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A stochastic optimal control perspective on affect- sensitive teaching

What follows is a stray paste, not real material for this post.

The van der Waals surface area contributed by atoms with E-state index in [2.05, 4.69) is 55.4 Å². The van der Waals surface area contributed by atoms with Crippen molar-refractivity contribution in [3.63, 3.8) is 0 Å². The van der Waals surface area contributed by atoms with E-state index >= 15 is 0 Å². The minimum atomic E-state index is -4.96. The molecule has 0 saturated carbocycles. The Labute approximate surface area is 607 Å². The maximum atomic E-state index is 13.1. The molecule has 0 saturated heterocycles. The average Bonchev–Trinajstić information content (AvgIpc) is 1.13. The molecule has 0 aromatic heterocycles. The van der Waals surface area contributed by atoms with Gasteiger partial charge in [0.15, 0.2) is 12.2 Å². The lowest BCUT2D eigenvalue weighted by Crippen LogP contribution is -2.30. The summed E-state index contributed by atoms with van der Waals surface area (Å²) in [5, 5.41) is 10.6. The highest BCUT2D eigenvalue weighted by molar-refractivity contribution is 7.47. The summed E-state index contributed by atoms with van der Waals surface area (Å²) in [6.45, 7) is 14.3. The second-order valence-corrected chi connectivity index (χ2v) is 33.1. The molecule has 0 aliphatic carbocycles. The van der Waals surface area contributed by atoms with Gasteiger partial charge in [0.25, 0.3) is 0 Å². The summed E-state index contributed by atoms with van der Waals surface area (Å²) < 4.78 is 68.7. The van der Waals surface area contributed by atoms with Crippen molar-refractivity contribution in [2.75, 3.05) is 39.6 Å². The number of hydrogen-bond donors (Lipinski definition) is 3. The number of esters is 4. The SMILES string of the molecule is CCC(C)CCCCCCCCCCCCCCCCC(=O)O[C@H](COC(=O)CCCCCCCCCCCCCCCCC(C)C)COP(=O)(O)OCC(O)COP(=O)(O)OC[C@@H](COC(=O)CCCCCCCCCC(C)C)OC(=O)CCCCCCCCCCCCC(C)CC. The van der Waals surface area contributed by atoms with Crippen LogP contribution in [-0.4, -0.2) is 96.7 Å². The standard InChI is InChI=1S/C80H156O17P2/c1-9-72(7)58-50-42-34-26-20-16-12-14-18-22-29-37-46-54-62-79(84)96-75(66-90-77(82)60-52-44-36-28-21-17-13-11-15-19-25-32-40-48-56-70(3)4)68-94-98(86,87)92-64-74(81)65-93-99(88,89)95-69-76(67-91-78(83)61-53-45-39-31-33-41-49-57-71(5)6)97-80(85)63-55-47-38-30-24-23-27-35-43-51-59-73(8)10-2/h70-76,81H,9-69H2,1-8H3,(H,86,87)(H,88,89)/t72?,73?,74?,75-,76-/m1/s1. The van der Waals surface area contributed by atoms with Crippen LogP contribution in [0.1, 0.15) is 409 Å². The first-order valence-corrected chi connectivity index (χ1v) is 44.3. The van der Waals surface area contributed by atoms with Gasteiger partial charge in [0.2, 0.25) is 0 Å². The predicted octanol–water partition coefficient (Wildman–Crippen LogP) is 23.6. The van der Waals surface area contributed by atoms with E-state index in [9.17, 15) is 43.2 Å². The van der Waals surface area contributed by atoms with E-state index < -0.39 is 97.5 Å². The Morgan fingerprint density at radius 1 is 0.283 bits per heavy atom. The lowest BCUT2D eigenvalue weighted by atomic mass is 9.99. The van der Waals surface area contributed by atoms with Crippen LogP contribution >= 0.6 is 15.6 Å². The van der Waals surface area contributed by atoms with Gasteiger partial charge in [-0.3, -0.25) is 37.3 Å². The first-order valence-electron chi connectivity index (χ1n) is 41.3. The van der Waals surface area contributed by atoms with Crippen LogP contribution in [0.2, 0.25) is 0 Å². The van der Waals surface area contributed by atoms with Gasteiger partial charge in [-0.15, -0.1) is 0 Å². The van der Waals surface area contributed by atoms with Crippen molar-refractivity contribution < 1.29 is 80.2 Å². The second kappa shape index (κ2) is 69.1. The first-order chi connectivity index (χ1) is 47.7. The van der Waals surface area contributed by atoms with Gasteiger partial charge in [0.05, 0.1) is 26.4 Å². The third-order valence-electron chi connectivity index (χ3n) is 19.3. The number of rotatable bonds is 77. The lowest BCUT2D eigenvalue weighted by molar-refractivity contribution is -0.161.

For over half a century, computer scientists and psychologists have strived to build machines that teach humans automatically, sometimes dubbed intelligent tutoring systems (ITS). The earliest such systems focused on "flashcard"-style vocabulary learning, while more modern ITS can tutor students in diverse subjects such as high school geometry, physics, algebra, and computer programming. Compared to human tutors, however, most contemporary ITS still use a rather impoverished set of low-bandwidth sensors consisting of mouse clicks, keyboard strokes, and touch events. In contrast, human teachers utilize not only students' explicit responses to practice problems and test questions, but also auditory and visual information about the students' affective, or emotional, states, to make decisions. It is possible that, if automated teaching systems were affect-sensitive and could reliably detect and respond to their students' emotions, then they could teach even more effectively. In this dissertation we examine the affect-sensitive teaching problem from a stochastic optimal control (SOC) perspective. Stochastic optimal control theory provides a rigorous computational framework for describing the challenges and possible benefits of affect-sensitive teaching systems, and also provides computational tools that may help in building them. After framing the problem of affect-sensitive teaching using the language of SOC, we (1) present an experimental technique for measuring the importance to teaching of affect-sensitivity within a given learning domain. Next, we develop machine learning and computer vision tools to recognize automatically certain aspects of the student's affective state in real- time, including (2) student "engagement" and (3) the student's perception of curriculum difficulty. Finally, (4) we propose and evaluate an automated procedure, based on SOC, for creating an automated teacher that teaches foreign language by image association (a la Rosetta Stone). In a language learning experiment on 90 human subjects, the controller developed using SOC showed higher learning gains compared to two heuristic controllers, and also allows for affective observations to be easily integrated into the decision-making process

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